Jon Ossoff

According to Berman, Ossoff’s message evolved during the course of the campaign: Ossoff changed from being an anti-Trump candidate in the first round of voting to being a more well-rounded candidate in the runoffs. During the 16-person primary, Ossoff’s first tweet to the public focused on standing up to Trump, and Berman said that “Democrats coalesced around him very quickly.” But, Berman explained that Ossoff “pivoted away” from that position:

He understood that to get people from the middle or center right to consider voting for him, he had to show that as a person, he was willing to work with anybody, and he rarely, if ever, invoked Trump’s name after that.

Karen Handel

One of the perceived turning points in favor of the Democrats came during a debate between Handel and Ossoff a few weeks before the election. In a rebuttal, Handel said she does not support a living wage. Following the remark, many members of the media took this clip and ran with it, decrying how insensitive it was to those living on minimum wage. Handel later clarified her remark, saying that she meant she opposed a federally mandated wage. Berman said that the remark had no effect on the election:

Everybody realized she made a mistake, and she didn’t mean that, and that we should move on from that. That’s not something you can turn an election around on. Voters understood that she made a mistake. Cut her a break — she’s not my candidate, but I’m gonna give her a rain check on that.

For the Democrats to actually win elections in the future, Berman postulated that campaigns need to widen their demographic to include previously untapped areas:

We have to work on messaging. We have to work on identifying parts of the community that we are not getting through to and hear their concerns and respond to them, and I’m confident we will. I think that Republican voters in general think that Democrats don’t hear their concerns about taxes and government involvement with healthcare. You just have to show that your’re listening and your’re here, and that you’re responding in a thoughtful way — that’s half the battle right there.

Berman emphasized that Ossoff was very close to winning the seat, despite the high levels of gerrymandering in the 6th District. “This was a district drawn for Republicans,” argued Berman. “They can’t feel good about how close this was.”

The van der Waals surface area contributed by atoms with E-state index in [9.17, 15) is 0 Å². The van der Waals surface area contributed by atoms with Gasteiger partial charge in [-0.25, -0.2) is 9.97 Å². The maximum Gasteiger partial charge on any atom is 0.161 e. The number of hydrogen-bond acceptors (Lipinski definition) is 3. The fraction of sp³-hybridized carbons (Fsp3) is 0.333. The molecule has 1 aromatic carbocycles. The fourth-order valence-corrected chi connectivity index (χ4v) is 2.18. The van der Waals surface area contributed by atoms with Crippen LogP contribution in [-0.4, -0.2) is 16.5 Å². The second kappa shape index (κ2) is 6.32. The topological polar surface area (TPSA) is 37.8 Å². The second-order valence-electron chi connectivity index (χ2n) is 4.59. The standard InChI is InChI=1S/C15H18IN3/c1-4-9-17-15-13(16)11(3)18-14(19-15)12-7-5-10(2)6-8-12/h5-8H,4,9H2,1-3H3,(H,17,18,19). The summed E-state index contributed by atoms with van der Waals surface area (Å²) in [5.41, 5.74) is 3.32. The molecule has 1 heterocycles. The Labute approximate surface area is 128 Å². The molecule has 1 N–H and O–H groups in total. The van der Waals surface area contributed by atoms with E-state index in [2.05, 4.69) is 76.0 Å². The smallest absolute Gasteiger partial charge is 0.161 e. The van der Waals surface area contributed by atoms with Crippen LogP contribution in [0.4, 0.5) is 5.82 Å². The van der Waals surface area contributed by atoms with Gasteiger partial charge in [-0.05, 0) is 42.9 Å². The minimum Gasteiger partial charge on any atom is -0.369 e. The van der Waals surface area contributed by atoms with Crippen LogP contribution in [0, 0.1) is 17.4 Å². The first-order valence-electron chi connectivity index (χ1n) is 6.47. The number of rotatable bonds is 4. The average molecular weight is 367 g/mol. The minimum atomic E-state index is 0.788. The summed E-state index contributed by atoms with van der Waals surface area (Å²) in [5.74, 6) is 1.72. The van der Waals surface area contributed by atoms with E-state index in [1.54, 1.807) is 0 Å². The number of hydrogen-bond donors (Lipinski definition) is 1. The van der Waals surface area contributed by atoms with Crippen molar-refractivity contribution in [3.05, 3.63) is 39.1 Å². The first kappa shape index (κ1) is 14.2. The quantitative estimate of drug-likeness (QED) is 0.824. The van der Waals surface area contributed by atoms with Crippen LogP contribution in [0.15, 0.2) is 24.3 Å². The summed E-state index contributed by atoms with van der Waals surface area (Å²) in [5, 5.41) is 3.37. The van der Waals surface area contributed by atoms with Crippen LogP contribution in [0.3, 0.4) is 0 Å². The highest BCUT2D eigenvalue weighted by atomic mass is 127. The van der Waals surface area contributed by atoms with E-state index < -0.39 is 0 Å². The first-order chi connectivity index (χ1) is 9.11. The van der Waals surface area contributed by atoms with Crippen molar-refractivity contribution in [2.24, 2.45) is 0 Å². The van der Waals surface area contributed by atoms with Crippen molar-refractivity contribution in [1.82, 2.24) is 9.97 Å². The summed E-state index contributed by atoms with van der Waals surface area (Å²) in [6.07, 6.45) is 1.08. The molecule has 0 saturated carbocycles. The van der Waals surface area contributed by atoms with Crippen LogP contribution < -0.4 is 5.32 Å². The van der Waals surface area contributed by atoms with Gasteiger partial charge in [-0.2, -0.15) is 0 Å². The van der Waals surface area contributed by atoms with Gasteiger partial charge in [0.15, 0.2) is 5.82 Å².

Gefilte Is Not the Only Fish in Sea

Photo by David Keep

Photo by David Keep

Why do we always have to serve fish for Passover?

I get this question every year from the non-pescatarian participants in our Seder. They clearly do not share my childhood memories of preparing for the holiday of matzahs.

When I was a kid, purchasing and preparing the fish was an unforgettable experience. Serving fish during the Seder is a tradition that goes back to the Talmudic Era (70 BCE). At that time, fish was an affordable specialty that would elevate any celebration. No Passover or Shabbat table was considered complete without it.

My grandmother Devorah kept the traditions of her native Poland her whole life. Even though she had a perfectly good refrigerator in her kitchen in Israel, we would purchase a live carp on the day before the Seder. When we brought the fish home, our bathtub would be half filled with water. The carp was allowed to swim there, while the children played with it. Due to Israel’s water shortages, the fish was the only one who was ever allowed to take a bath! The rest of us very conscientiously showered, using the minimum amount of water necessary.

When the time came, my father would take his heaviest wrench, and slam the fish on the head, killing it with one blow. Then, he would slice it open, and remove its intestines and organs. He would fillet the fish, extricating the delicate flesh from the spine and skin. Carps have lots of tiny bones, so getting them all out was a lot of work. After rinsing the fish, he would hand-grind it. Now it was good enough for savta Devorah’s gefilte fish!